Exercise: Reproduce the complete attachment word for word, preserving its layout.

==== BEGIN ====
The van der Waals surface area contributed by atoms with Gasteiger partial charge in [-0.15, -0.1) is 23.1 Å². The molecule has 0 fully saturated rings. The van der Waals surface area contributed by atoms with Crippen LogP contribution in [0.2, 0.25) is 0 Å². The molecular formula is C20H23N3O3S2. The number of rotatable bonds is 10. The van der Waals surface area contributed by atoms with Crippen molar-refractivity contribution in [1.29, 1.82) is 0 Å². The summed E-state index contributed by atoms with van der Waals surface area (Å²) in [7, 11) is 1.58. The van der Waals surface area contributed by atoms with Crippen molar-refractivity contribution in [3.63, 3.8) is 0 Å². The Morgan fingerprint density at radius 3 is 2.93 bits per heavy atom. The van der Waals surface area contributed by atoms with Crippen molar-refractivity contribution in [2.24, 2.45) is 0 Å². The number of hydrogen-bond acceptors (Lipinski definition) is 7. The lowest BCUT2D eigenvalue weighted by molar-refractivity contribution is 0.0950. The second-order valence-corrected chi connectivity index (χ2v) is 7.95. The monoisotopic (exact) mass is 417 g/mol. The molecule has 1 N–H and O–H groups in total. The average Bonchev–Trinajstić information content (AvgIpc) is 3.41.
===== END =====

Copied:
The van der Waals surface area contributed by atoms with Gasteiger partial charge in [-0.15, -0.1) is 23.1 Å². The molecule has 0 fully saturated rings. The van der Waals surface area contributed by atoms with Crippen LogP contribution in [0.2, 0.25) is 0 Å². The molecular formula is C20H23N3O3S2. The number of rotatable bonds is 10. The van der Waals surface area contributed by atoms with Crippen molar-refractivity contribution in [1.29, 1.82) is 0 Å². The summed E-state index contributed by atoms with van der Waals surface area (Å²) in [7, 11) is 1.58. The van der Waals surface area contributed by atoms with Crippen molar-refractivity contribution in [3.63, 3.8) is 0 Å². The Morgan fingerprint density at radius 3 is 2.93 bits per heavy atom. The van der Waals surface area contributed by atoms with Crippen molar-refractivity contribution in [2.24, 2.45) is 0 Å². The number of hydrogen-bond acceptors (Lipinski definition) is 7. The lowest BCUT2D eigenvalue weighted by molar-refractivity contribution is 0.0950. The second-order valence-corrected chi connectivity index (χ2v) is 7.95. The monoisotopic (exact) mass is 417 g/mol. The molecule has 1 N–H and O–H groups in total. The average Bonchev–Trinajstić information content (AvgIpc) is 3.41.